I agree with you, certainty is a confusing term to a lot of people, and your article goes a long way to clearing some of the confusion. However, it seems to me that there are some things of which man can be 100% certain. They are:

Ethical Certainty

1.      No man has the right to initiate physical and/or mental force against another. Retaliation is permitted only against those who are initiating physical and/or mental force against you.

Metaphysical Certainty.

1.      Man is a being of volitional consciousness.

2.      Manís innate right is to have the right to his own life.

3.      Reality is that which exists.

Epistemological Certainty.

1.      Reason is manís only absolute. 

When you consider the concept of certainty in this manner, then you stop those who would argue in favor of uncertainty in their tracks. They can argue that all of the rest of our knowledge represents a degree of certainty, and at any given time newly discovered evidence can alter the nature of mansí knowledge. But they canít argue that there is no possibility of man possessing at least some knowledge that is 100% certain. 


Post 4

Tuesday, January 15, 2008 - 10:24amSanction this postReply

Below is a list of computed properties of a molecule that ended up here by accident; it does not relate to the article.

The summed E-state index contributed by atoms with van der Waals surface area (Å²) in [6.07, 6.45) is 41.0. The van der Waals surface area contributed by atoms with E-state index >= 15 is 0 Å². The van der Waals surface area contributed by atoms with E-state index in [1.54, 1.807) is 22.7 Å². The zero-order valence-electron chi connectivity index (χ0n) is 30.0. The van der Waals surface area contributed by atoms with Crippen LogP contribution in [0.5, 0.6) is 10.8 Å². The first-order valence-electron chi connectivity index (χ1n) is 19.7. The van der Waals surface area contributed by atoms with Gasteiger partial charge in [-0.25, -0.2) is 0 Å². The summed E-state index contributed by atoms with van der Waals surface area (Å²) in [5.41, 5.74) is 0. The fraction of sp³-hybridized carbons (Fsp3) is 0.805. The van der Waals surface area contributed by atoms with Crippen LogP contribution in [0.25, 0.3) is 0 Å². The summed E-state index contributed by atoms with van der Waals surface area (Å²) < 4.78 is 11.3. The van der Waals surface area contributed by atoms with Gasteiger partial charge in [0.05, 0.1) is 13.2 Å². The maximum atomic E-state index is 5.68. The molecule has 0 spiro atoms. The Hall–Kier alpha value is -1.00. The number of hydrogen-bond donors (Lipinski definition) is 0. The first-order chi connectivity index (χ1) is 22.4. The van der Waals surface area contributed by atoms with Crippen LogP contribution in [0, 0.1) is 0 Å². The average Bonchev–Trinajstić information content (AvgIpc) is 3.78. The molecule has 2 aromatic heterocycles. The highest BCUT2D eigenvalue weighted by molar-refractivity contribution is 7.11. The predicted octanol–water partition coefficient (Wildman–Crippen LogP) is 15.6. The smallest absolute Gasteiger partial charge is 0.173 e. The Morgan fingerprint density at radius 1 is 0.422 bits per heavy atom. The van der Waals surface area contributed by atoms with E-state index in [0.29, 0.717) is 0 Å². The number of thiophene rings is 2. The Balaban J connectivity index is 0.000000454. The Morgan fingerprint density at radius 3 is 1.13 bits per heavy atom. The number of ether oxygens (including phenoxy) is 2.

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Hi Bill,

I am currently working towards my doctoral degree in Satellite communications and in my work I extensively work with Bayesian Probability theory . I could give you several examples from my work but let me try my hand on a generic and much abused example of coin toss.

Let's say I take two coins and toss them. Let us assume that you know nothing about the fairness of the coins. The outcome could be one of (HH HT TH TT) with H=Heads and T=Tails. If I ask you to list them in the order of plausibility you would say that any order is good since you don't have sufficient knowledge to choose one over the other. Granted that if you could measure all the initial conditions of the tossing process, the wind velocity, etc, and if you had a powerful computer you could tell the outcome with certainty. But let's assume you don't have the time to do all that. So any ordering of the outcomes list is OK for you.